Reflections on the 6th Student Symposium
by Kyle Seibert
On Friday, February 27th, the Lutheran School of Theology was teeming with scholars, students, professors, professionals, and community members working together to engage some of life’s “Big Questions.” The 6th Student Symposium on Science and Spirituality, “Religion, Science, and Technology: Emerging Questions for the Next Generation,” generated important conversations as we navigate the emerging and changing field of Religion and Science. The day included over 50 participants and over 16 presentations on new fields of research from scholars and students from across the country, as well as the world. Utilizing technology to enhance the conversation, a presenter was even able to teleconference in for his presentation from Zimbabwe.
While the day was rich with new relationships forming and new ideas and areas of research being fine-tuned, there were certainly some highlights of the day. Our first keynote presentation, Dr. Ann Pederson of Augustana College, joined us to present on the importance of social location, narratives, and landscapes in relation to the intersectionality of the work of religion and science. Dr. David Hogue, of Garrett-Evangelical Theological Seminary, gave a keynote address on the intersubjectivity of the social brain. Caroline Anglim, of University of Chicago, and Br. Joeseph Siegel, OSA, of Catholic Theological Union, presented particularly strong work and were given awards by the symposium. Ms. Anglim presented on the issues and intricacies of globalizing drug trials, while Br. Siegel presented on the care for honoring the Imago Dei in dementia patients.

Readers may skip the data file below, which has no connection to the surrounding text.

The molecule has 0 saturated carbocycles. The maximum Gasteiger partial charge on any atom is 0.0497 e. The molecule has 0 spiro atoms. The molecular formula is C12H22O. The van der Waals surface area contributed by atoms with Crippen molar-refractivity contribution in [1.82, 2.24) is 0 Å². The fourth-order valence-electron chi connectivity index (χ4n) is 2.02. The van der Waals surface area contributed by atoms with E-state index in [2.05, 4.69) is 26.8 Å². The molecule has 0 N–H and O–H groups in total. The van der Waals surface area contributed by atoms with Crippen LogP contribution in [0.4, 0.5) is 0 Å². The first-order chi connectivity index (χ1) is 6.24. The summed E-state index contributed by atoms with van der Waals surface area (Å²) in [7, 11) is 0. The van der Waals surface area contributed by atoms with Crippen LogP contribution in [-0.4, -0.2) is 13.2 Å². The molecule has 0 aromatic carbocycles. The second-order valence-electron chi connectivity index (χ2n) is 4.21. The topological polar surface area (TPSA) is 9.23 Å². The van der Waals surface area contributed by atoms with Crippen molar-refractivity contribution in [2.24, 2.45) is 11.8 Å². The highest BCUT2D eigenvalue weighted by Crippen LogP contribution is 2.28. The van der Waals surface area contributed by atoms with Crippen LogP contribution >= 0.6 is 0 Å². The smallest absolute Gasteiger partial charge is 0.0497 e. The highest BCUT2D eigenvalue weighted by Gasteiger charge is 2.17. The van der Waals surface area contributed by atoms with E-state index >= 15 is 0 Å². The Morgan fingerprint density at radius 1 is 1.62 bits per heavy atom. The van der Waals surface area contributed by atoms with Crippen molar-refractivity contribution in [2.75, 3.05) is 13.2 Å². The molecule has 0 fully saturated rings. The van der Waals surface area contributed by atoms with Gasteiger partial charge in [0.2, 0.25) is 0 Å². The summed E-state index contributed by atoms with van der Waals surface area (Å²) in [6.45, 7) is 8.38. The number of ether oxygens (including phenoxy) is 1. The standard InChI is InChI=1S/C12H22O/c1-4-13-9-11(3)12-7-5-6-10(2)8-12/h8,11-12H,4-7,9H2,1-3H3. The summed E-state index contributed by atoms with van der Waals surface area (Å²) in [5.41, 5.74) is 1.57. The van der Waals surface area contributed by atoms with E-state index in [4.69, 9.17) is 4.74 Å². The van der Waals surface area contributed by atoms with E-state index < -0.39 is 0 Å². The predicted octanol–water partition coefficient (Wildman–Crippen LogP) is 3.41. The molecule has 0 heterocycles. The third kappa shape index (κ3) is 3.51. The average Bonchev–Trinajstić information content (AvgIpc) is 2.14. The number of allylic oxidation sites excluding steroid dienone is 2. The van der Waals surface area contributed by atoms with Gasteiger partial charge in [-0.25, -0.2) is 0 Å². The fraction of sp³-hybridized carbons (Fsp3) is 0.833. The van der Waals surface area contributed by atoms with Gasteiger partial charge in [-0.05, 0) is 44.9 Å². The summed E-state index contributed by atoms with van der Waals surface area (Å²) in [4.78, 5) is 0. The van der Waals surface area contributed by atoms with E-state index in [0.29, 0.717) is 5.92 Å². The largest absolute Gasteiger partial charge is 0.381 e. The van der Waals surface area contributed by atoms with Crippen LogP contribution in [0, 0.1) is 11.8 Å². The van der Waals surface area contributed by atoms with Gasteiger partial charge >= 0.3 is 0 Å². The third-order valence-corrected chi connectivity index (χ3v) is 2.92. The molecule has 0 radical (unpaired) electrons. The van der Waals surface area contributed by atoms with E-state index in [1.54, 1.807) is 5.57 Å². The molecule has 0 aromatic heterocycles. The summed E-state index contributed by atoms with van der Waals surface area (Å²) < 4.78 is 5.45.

While the day of the symposium was certainly rich, perhaps the most fruitful and promising product of the day spent together was the new community of scholars that was brought together to engage these questions. New questions and trajectories were clearly identified in the multidisciplinary nature of religion and science, and a new community has come together to explore those questions from a multitude of perspectives, expertise, interests, and locations. With a breath of fresh air and new focus, the time shared at the symposium will surely help to shape the larger conversations, both in academia and “on the ground,” for generations to come!